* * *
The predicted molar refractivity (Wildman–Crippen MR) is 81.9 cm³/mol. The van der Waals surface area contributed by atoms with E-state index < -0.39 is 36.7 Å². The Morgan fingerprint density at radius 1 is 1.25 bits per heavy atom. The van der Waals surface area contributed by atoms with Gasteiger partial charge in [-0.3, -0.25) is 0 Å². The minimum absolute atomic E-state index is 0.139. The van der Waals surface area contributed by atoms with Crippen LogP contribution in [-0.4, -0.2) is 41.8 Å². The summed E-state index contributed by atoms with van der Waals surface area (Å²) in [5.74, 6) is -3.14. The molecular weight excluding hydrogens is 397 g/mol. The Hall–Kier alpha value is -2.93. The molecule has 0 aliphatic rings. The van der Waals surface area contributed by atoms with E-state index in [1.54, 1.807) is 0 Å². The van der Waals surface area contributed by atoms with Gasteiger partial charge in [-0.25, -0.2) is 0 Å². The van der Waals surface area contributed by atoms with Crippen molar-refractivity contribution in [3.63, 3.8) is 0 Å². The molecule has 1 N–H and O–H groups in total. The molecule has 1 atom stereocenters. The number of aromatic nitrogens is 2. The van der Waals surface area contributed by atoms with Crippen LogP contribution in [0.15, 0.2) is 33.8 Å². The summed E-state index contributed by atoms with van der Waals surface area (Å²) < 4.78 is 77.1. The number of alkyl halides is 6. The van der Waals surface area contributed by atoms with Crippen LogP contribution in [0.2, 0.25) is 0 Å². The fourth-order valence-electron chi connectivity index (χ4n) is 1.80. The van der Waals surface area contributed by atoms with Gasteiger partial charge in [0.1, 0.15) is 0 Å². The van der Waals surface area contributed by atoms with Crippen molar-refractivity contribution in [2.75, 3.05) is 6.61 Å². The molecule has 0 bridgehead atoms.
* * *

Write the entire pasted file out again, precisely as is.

The predicted molar refractivity (Wildman–Crippen MR) is 81.9 cm³/mol. The van der Waals surface area contributed by atoms with E-state index < -0.39 is 36.7 Å². The Morgan fingerprint density at radius 1 is 1.25 bits per heavy atom. The van der Waals surface area contributed by atoms with Gasteiger partial charge in [-0.3, -0.25) is 0 Å². The minimum absolute atomic E-state index is 0.139. The van der Waals surface area contributed by atoms with Crippen LogP contribution in [-0.4, -0.2) is 41.8 Å². The summed E-state index contributed by atoms with van der Waals surface area (Å²) in [5.74, 6) is -3.14. The molecular weight excluding hydrogens is 397 g/mol. The Hall–Kier alpha value is -2.93. The molecule has 0 aliphatic rings. The van der Waals surface area contributed by atoms with E-state index in [1.54, 1.807) is 0 Å². The van der Waals surface area contributed by atoms with Gasteiger partial charge in [-0.25, -0.2) is 0 Å². The van der Waals surface area contributed by atoms with Crippen molar-refractivity contribution in [3.63, 3.8) is 0 Å². The molecule has 1 N–H and O–H groups in total. The molecule has 1 atom stereocenters. The number of aromatic nitrogens is 2. The van der Waals surface area contributed by atoms with Crippen LogP contribution in [0.15, 0.2) is 33.8 Å². The summed E-state index contributed by atoms with van der Waals surface area (Å²) < 4.78 is 77.1. The number of alkyl halides is 6. The van der Waals surface area contributed by atoms with Crippen LogP contribution in [0.2, 0.25) is 0 Å². The fourth-order valence-electron chi connectivity index (χ4n) is 1.80. The van der Waals surface area contributed by atoms with Gasteiger partial charge in [0.1, 0.15) is 0 Å². The van der Waals surface area contributed by atoms with Crippen molar-refractivity contribution in [2.75, 3.05) is 6.61 Å². The molecule has 0 bridgehead atoms.